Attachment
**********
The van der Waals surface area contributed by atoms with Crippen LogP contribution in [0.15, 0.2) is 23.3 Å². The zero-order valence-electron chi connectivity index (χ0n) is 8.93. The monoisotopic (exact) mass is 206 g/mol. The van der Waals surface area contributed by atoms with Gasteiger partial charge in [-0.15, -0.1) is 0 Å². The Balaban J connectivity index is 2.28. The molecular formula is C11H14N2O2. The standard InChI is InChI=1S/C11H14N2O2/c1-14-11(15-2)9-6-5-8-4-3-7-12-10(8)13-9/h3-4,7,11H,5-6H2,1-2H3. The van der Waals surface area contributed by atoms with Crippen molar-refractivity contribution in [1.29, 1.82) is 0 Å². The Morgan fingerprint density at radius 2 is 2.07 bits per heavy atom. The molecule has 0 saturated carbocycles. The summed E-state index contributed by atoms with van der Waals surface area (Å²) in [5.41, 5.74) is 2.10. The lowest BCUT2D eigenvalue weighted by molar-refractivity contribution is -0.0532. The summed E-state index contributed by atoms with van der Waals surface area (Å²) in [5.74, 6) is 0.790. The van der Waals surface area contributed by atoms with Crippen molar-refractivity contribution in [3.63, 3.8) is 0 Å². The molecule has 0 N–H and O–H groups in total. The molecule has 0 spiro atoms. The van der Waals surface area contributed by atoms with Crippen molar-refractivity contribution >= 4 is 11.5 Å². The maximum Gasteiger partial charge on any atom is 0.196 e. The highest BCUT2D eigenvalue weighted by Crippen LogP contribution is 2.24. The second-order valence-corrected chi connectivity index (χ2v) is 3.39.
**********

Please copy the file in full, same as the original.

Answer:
The van der Waals surface area contributed by atoms with Crippen LogP contribution in [0.15, 0.2) is 23.3 Å². The zero-order valence-electron chi connectivity index (χ0n) is 8.93. The monoisotopic (exact) mass is 206 g/mol. The van der Waals surface area contributed by atoms with Gasteiger partial charge in [-0.15, -0.1) is 0 Å². The Balaban J connectivity index is 2.28. The molecular formula is C11H14N2O2. The standard InChI is InChI=1S/C11H14N2O2/c1-14-11(15-2)9-6-5-8-4-3-7-12-10(8)13-9/h3-4,7,11H,5-6H2,1-2H3. The van der Waals surface area contributed by atoms with Crippen molar-refractivity contribution in [1.29, 1.82) is 0 Å². The Morgan fingerprint density at radius 2 is 2.07 bits per heavy atom. The molecule has 0 saturated carbocycles. The summed E-state index contributed by atoms with van der Waals surface area (Å²) in [5.41, 5.74) is 2.10. The lowest BCUT2D eigenvalue weighted by molar-refractivity contribution is -0.0532. The summed E-state index contributed by atoms with van der Waals surface area (Å²) in [5.74, 6) is 0.790. The van der Waals surface area contributed by atoms with Crippen molar-refractivity contribution in [3.63, 3.8) is 0 Å². The molecule has 0 N–H and O–H groups in total. The molecule has 0 spiro atoms. The van der Waals surface area contributed by atoms with Crippen molar-refractivity contribution >= 4 is 11.5 Å². The maximum Gasteiger partial charge on any atom is 0.196 e. The highest BCUT2D eigenvalue weighted by Crippen LogP contribution is 2.24. The second-order valence-corrected chi connectivity index (χ2v) is 3.39.